The structure is an example of ecologically sensitive design – it is a naturally ventilated, low-energy building – but its real claim to individuality is those bricks: they are the first in Britain to be stuck together with resin-based glue rather than mortar. What the students will not be aware of is the difficulty encountered by the project team. Although it is a splendid thing to be at the cutting edge of innovation, getting the ideas to work in practice can be another matter.
The 2300 m2 three-storey building is rectangular in plan, and split by a central street that lets light deep inside. It has a number of green features, such as exposed concrete surfaces to increase the thermal mass, automated windows to draw air in through the studios and staff rooms at night and prefabricated panels containing straw bales (see "The last straw", overleaf), and the services and steel structure are exposed for examination by the students. But the stars of the show are the stack-bonded brick wall panels, which span from the ground to the roof. The brick panels alternate with full-height windows along the long north and south elevations, creating a vertical effect that is given further emphasis by the strong shadow lines of the unpointed joints. These brick panels form the face of a conventional cavity wall.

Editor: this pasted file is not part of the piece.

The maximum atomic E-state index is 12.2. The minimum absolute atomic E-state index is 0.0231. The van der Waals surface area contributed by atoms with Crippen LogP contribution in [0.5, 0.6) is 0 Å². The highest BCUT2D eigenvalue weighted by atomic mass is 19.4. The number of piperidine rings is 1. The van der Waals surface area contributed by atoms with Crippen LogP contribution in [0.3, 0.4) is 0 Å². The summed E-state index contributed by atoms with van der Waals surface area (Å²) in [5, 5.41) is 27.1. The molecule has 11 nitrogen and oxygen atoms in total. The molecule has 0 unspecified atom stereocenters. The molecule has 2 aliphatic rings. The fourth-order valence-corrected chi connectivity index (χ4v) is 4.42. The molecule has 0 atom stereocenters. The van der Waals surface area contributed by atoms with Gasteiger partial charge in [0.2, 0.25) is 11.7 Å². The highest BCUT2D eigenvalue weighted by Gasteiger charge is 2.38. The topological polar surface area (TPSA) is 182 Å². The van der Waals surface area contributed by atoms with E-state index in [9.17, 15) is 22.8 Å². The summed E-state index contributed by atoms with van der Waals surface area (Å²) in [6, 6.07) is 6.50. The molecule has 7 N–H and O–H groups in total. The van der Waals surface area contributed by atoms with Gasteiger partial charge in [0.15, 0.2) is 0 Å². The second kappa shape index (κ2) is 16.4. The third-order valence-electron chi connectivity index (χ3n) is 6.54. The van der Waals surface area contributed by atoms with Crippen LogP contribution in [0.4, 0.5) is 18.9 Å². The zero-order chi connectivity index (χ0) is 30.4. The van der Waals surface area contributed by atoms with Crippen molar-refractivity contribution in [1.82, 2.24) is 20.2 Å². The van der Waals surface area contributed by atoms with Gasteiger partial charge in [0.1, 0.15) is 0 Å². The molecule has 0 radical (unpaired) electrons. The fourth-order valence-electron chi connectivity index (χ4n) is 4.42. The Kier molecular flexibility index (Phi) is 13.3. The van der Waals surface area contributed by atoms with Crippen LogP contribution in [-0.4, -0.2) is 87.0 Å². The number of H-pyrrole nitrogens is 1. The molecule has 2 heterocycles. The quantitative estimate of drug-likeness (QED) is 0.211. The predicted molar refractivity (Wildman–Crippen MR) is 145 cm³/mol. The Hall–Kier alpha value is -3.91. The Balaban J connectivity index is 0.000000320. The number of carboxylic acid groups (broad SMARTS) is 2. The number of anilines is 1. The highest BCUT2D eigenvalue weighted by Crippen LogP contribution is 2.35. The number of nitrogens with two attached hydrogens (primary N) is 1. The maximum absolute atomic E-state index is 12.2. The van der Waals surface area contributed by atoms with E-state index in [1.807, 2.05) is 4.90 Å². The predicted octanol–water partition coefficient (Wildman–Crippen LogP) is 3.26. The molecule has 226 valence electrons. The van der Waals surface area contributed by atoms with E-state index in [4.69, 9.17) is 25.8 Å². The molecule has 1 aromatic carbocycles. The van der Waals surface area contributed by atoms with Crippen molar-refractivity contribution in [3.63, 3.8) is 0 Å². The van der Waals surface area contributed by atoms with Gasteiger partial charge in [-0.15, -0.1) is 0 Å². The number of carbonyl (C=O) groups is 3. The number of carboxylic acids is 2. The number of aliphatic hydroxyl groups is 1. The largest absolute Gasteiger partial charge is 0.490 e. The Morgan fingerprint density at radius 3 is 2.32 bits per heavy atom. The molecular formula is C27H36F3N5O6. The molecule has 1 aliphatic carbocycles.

Stack bonding is inherently weaker than the more common stretcher bond with its staggered courses, and it usually requires reinforcement set into the horizontal mortar joints. But the beauty of glued joint brickwork is that it removes the need for this reinforcement. Not only that, it is much stronger in tension than conventionally bonded bricks, so openings in the wall do not need lintels. The resin-based adhesive is waterproof, making pointing unnecessary and, when it has been used on the Continent, has speeded up laying time. What is more, the panels can be prefabricated – which the team considered, but eventually decided against on the grounds that the learning curve was too great.